Assuntos
Efeitos Psicossociais da Doença , Depressão/etiologia , Dermatite Atópica/psicologia , Qualidade de Vida , Absenteísmo , Adolescente , Adulto , Idoso , Idoso de 80 Anos ou mais , Estudos Transversais , Dermatite Atópica/complicações , Dermatite Atópica/terapia , Emoções , União Europeia , Feminino , Humanos , Masculino , Pessoa de Meia-Idade , Gravidade do Paciente , Escalas de Graduação Psiquiátrica , Inquéritos e Questionários , Adulto Jovem
11.
Ann Allergy Asthma Immunol ; 123(2): 144-151, 2019 08.
Artigo em Inglês | MEDLINE | ID: mdl-31034875

RESUMO

OBJECTIVE: Atopic dermatitis (AD) is a chronic pruritic inflammatory skin disease with substantial patient and population burdens. A number of comorbid health problems occur in patients with AD, aside from the cutaneous signs and symptoms. This review summarizes recent developments in the burden and comorbidities of AD. DATA SOURCES: Literature review. STUDY SELECTIONS: Nonsystematic. RESULTS: Different aspects of AD, such as chronic pruritus, psychosocial distress, and inflammation, can lead to anxiety, depression, or suicidality. Atopic dermatitis is associated with and may predispose to higher risk of other atopic disorders, including asthma, hay fever, food allergy, and eosinophilic esophagitis. Persons with AD appear to be at higher risk for infectious and cardiovascular risk. CONCLUSION: Atopic dermatitis is associated with substantial burden and comorbidities. Identifying AD comorbidities is essential for proper disease management and improving overall patient outcomes.


Assuntos
Asma/epidemiologia , Dermatite Atópica/epidemiologia , Esofagite Eosinofílica/epidemiologia , Hipersensibilidade Alimentar/epidemiologia , Prurido/epidemiologia , Rinite Alérgica Sazonal/epidemiologia , Ansiedade/patologia , Comorbidade , Depressão/psicologia , Dermatite Atópica/psicologia , Humanos , Qualidade de Vida
12.
Int J Clin Pharm ; 41(3): 711-718, 2019 Jun.
Artigo em Inglês | MEDLINE | ID: mdl-31020600

RESUMO

Background Atopic dermatitis affects 10-20% of the children worldwide. Unfortunately not all patients who receive treatment have optimal treatment outcomes. Objective To assess the view of parents and pharmacy staff in order to optimize pharmaceutical care for young atopic dermatitis patients. Setting Community pharmacies in the Netherlands. Method We first held an expert panel meeting to determine experts' views on treatment of atopic dermatitis and their suggestions for areas of improvement. This input was used to develop the interview guide. We conducted telephone interviews with parents of children (aged 0-12 years) with atopic dermatitis and face-to-face interviews with pharmacy staff members. All interviews were audiotaped and transcribed verbatim. Transcripts were coded using qualitative data analysis software. Codes were used to identify themes. Main outcome measure Perspectives of parents of young atopic dermatitis patients and pharmacy staff about treatment. Results We interviewed 29 parents and 18 pharmacy staff members. Many parents mentioned fear of steroid adverse effects, with intentional nonadherence as a consequence, and difficulties with the application of topical treatment. Pharmacy employees also mentioned to encounter these issues. Some employees themselves expressed concerns towards use of steroids. Most parents were satisfied with the information they received; however, they need more practical lifestyle advices, e.g. about bathing or clothing. Both pharmacists and pharmacy technicians mentioned that technicians often lack knowledge to support patients optimally in correct medication use. Conclusion Parents' perceptions about topical corticosteroids might negatively influence treatment outcomes. Pharmacy staff has an important role to inform parents of children with eczema on the appropriate use of topical corticosteroids and emollients. Counseling should not be influenced by their own prejudices about topical corticosteroids. Close collaboration between primary care providers should ensure that parents receive uniform messages.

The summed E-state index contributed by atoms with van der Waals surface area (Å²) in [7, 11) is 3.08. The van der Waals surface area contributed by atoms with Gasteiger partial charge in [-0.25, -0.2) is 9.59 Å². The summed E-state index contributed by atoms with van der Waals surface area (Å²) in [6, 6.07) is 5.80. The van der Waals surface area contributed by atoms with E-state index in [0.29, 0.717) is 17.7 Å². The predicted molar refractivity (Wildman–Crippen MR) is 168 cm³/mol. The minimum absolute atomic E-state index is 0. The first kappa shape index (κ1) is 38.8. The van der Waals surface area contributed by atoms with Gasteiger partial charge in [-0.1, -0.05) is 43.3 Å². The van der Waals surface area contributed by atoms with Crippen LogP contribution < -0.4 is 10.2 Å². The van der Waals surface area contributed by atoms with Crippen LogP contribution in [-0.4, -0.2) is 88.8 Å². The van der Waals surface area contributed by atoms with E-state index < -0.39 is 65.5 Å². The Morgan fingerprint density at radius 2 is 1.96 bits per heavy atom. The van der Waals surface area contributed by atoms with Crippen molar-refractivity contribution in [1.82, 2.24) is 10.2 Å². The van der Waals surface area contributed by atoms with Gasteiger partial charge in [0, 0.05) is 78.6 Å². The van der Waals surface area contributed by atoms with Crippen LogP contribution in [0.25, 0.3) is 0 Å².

Assuntos
Atitude do Pessoal de Saúde , Dermatite Atópica/tratamento farmacológico , Pais , Assistência Farmacêutica/normas , Farmacêuticos/normas , Administração Tópica , Corticosteroides/administração & dosagem , Criança , Pré-Escolar , Dermatite Atópica/epidemiologia , Dermatite Atópica/psicologia , Feminino , Humanos , Lactente , Recém-Nascido , Entrevistas como Assunto/métodos , Entrevistas como Assunto/normas , Masculino , Países Baixos/epidemiologia , Pais/psicologia , Farmacêuticos/psicologia
13.
Clin Exp Dermatol ; 44(7): e235-e237, 2019 Oct.
Artigo em Inglês | MEDLINE | ID: mdl-30834551

RESUMO

In this study, 211 carers of children and adults with atopic eczema/dermatitis (AE) completed an online questionnaire about diet and allergy. The study group comprised 106 children [mean age 5 years, Patient-Oriented Eczema Measure (POEM) score mean ± SD 13.8 ± 7.8] and 105 adults (mean age 35 years, POEM score 14.5 ± 7.5). We found that 57% of respondents had discussed the role of diet in AE with a health professional and 38% felt this discussion was unhelpful or very unhelpful. Regarding testing, 54% reported having had an allergy test. Food exclusion was common; 68% of children and 46% of adults excluded one or more foods from their diet, with 40% of children and 52% of adults doing so to reduce AE symptoms. The most commonly avoided food among both children (63%) and adults (50%) was cow's milk. Only 17% of adults with modified diets had received dietary advice from a dietitian, compared with 57% of children. Clinicians should routinely ask patients about their views of diet in eczema and any changes that they have made, offering objective assessment where appropriate.


Assuntos